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CCC-Sponsor-KingKustomsTShirt-602Contact Rob Radcliffe at King Kustoms for more info on these T-Shirts Email Rob

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2014 A-Bombers Road-trip Part 4

A-BOMBERS ROAD-TRIP 4

In 2007 my wife organized my best birthday gift ever… a trip to the A-Bombers show in Sweden. In 2014 my good friends Palle Johansen and Tim Kirkegaard thought they would try and top this gift. They invited me to join them on their trip to the A-Bombers show in their 1939 and 1947 Custom Cars with matching tear-drop trailers! This is Part 4, the last part, of the 2014 A-Bombers Road-trip story.

 
[dropcap]I[/dropcap]ts Saturday night, our last night at the A-Bombers Old Style Weekend, and we are all having a great time. I took a few more night photos of some of the cars and the people having fun. We walked around the camp-site some more, looking at the cars and people, talking about a lot of stuff with the people we came across. Later I went back and sat with some of the other guys at our place. Over the years this spot has become the Custom Place at the Old Style Weekend. Everybody wanting to talk custom would come by and take a seat. It was really great listening to all these stories.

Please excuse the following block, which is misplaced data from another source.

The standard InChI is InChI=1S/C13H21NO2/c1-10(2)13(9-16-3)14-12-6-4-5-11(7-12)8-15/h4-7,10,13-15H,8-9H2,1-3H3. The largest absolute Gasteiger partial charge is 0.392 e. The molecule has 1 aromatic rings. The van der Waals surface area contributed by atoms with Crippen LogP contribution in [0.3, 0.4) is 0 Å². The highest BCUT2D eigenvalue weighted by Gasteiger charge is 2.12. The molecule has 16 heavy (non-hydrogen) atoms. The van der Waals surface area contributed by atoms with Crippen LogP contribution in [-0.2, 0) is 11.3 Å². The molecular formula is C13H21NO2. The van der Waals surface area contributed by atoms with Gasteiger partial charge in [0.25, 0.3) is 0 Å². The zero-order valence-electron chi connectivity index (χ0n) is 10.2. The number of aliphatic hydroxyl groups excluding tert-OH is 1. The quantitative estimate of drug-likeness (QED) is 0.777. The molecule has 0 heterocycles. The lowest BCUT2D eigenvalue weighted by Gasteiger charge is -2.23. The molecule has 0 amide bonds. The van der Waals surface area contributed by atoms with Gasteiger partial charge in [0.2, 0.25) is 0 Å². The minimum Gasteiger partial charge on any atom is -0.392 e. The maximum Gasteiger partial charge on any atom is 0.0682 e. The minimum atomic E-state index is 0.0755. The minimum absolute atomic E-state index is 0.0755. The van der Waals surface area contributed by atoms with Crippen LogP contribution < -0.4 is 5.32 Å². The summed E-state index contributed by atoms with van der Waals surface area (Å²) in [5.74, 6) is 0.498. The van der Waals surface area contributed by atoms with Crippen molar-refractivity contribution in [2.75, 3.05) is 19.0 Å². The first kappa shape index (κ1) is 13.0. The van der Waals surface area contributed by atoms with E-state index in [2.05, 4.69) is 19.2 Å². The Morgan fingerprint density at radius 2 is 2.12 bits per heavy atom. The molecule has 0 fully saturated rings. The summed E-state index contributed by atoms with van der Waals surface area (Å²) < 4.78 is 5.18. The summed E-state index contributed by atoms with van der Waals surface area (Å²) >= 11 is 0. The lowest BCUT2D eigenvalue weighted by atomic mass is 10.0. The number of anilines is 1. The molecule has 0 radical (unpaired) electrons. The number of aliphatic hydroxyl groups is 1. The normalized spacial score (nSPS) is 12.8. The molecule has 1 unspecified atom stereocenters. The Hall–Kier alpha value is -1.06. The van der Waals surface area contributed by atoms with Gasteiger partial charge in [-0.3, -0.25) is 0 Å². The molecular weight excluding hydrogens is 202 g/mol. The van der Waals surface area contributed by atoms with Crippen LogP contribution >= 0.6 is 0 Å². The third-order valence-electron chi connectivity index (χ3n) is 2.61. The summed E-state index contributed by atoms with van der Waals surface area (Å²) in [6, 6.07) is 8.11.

The people at this show came from several different countries. In our group we had people from Sweden, Denmark and myself from the Netherlands. But there were also a few people from Finland, Norway and Germany that hung out with us. The languages spoken in these countries are all quite different although Swedish and Danish is some what similar and Norwegian also has similarities. These three languages could be spoken and understand by all three of them. However Finish, Dutch and German is quite different so most of the discussion/talks were done in English. But so every now and then some stories were told in Swedish, or Danish, which was a bit hard to understand for me, but after spending some time here and if there were enough car related terms used in the conversation I was able to understand most of it. Dutch, the language I speak, has some similarities with Danish, although still completely different, it does make me understand some of it, when spoken slowly. It was fun though, to just listen to this strange combined and mixed languages and trying to figure out what they were saying.

CCC-roadtrip-a-bombers14-p4-01Saturday-evening… time for a few more long exposure photos on the tripod.
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CCC-roadtrip-a-bombers14-p4-02Long exposure photo taken next to the entrance of the music tent, people walking in and out, dancing and having a good time.